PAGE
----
Divorce Question

May 20th, 2010

Over at Dante Atkins’ Daily Kos post, some commenters have said that no-fault divorce is necessary; without it, women would be stuck in abusive marriages, unable to prove fault.  Everyone admits that there are some reasons why a woman (or man) might need to leave a marriage.  These include situations like:

  • spousal abuse
  • child abuse
  • substance abuse
  • addictive behaviors (addiction to gambling, pornography, spending, etc.)
  • infidelity

But what I am wondering is this—how many divorces are the result of these situations?  And how many divorces are sought for much less threatening reasons?  Reasons such as these: 

  • I met someone younger/richer/prettier.
  • It’s just too much work.
  • We don’t get along any more.
  • I don’t want to deal with an ill spouse or child.
  • The excitement is gone.
  • I need to find myself.
  • I’m bored.
  • I’m not “in love” any more.

No-fault divorce allows one spouse to dump the other for even trivial reasons.  There must be some way the legal system could make divorce obtainable for spouses in potentially dangerous situations, without making it easy to walk out when life gets a little tough.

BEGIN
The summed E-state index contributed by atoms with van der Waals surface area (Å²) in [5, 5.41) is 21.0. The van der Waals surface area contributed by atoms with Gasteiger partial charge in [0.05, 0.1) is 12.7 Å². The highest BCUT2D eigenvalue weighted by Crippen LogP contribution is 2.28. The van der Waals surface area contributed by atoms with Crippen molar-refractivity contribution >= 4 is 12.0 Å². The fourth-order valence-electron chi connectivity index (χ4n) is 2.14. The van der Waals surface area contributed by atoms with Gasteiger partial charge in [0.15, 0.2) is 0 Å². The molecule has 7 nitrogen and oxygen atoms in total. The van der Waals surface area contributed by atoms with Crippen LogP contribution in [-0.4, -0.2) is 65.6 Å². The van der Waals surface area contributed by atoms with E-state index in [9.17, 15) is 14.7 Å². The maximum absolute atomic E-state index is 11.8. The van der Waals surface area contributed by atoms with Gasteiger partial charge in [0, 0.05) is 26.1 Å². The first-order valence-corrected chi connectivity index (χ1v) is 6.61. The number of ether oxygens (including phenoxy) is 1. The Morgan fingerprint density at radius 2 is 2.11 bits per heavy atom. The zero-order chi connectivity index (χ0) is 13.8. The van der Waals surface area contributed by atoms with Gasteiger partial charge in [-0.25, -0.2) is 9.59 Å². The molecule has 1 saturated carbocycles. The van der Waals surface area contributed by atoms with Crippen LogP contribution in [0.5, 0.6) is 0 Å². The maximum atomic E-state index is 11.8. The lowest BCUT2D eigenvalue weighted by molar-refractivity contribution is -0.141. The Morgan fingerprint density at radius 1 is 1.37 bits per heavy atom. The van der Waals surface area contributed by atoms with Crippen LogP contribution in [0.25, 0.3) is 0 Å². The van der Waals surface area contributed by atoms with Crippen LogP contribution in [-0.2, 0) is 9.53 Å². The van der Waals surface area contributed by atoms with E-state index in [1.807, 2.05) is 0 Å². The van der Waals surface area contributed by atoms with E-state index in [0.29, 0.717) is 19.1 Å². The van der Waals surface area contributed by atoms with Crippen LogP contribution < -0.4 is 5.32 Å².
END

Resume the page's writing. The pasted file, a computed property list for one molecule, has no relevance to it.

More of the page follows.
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  1. Marty
    May 20th, 2010 at 13:37 | #1

    Good points. As for me, when grown adults pledge “til death do us part” before God and Man, society has every reason to expect them to keep their word — and should hold them to it.

    Gay marriage advocates have got one thing right: people who get married on a silly whim — and divorce on a silly whim, have done more then anyone else to legitimize the silly whim of same-sex marriage.

  2. May 20th, 2010 at 18:21 | #2

    These extreme cases sound like they’re just recycled from the 1970s. How hard can “fault” be to prove in these days when increasingly every cell phone has a video camera?

    On the stats, no wondering is necessary: most divorces aren’t arising from abusive situations.

    There’s the continuing issue of whether laws should be written for the general case, or for the worst-case scenario. The smart way is to make a general rule for most people, then add exceptions afterward. We’ve let the exceptions dictate the general rule.

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